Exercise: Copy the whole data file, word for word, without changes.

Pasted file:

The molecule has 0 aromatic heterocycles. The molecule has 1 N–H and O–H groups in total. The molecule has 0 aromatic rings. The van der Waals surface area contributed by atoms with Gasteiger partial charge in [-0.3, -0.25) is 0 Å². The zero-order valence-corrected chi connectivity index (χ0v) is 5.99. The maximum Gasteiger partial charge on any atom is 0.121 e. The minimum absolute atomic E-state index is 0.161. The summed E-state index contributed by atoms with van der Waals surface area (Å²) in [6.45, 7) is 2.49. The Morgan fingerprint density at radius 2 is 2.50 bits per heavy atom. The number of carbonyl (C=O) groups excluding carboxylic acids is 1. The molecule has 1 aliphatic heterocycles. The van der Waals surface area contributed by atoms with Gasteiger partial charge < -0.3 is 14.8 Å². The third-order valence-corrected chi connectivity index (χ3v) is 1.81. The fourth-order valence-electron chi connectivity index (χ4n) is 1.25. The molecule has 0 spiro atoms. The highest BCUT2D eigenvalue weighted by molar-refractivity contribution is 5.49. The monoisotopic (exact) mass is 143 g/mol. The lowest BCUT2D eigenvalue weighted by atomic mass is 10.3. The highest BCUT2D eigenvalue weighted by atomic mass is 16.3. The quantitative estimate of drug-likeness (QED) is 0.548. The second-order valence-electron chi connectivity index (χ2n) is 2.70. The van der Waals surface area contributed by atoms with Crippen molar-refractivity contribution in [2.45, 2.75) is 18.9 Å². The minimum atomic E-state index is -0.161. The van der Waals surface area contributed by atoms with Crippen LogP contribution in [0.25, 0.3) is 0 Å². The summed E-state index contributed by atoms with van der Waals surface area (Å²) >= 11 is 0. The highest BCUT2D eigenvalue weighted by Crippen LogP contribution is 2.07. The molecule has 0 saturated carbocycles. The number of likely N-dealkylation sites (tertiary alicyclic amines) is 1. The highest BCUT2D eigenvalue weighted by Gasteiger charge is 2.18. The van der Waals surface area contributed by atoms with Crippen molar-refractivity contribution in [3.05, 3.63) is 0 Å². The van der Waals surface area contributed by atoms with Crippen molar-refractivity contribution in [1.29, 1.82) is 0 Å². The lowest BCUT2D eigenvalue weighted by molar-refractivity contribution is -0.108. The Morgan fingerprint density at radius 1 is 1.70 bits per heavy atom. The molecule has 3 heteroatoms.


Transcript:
The molecule has 0 aromatic heterocycles. The molecule has 1 N–H and O–H groups in total. The molecule has 0 aromatic rings. The van der Waals surface area contributed by atoms with Gasteiger partial charge in [-0.3, -0.25) is 0 Å². The zero-order valence-corrected chi connectivity index (χ0v) is 5.99. The maximum Gasteiger partial charge on any atom is 0.121 e. The minimum absolute atomic E-state index is 0.161. The summed E-state index contributed by atoms with van der Waals surface area (Å²) in [6.45, 7) is 2.49. The Morgan fingerprint density at radius 2 is 2.50 bits per heavy atom. The number of carbonyl (C=O) groups excluding carboxylic acids is 1. The molecule has 1 aliphatic heterocycles. The van der Waals surface area contributed by atoms with Gasteiger partial charge < -0.3 is 14.8 Å². The third-order valence-corrected chi connectivity index (χ3v) is 1.81. The fourth-order valence-electron chi connectivity index (χ4n) is 1.25. The molecule has 0 spiro atoms. The highest BCUT2D eigenvalue weighted by molar-refractivity contribution is 5.49. The monoisotopic (exact) mass is 143 g/mol. The lowest BCUT2D eigenvalue weighted by atomic mass is 10.3. The highest BCUT2D eigenvalue weighted by atomic mass is 16.3. The quantitative estimate of drug-likeness (QED) is 0.548. The second-order valence-electron chi connectivity index (χ2n) is 2.70. The van der Waals surface area contributed by atoms with Crippen molar-refractivity contribution in [2.45, 2.75) is 18.9 Å². The minimum atomic E-state index is -0.161. The van der Waals surface area contributed by atoms with Crippen LogP contribution in [0.25, 0.3) is 0 Å². The summed E-state index contributed by atoms with van der Waals surface area (Å²) >= 11 is 0. The highest BCUT2D eigenvalue weighted by Crippen LogP contribution is 2.07. The molecule has 0 saturated carbocycles. The number of likely N-dealkylation sites (tertiary alicyclic amines) is 1. The highest BCUT2D eigenvalue weighted by Gasteiger charge is 2.18. The van der Waals surface area contributed by atoms with Crippen molar-refractivity contribution in [3.05, 3.63) is 0 Å². The van der Waals surface area contributed by atoms with Crippen molar-refractivity contribution in [1.29, 1.82) is 0 Å². The lowest BCUT2D eigenvalue weighted by molar-refractivity contribution is -0.108. The Morgan fingerprint density at radius 1 is 1.70 bits per heavy atom. The molecule has 3 heteroatoms.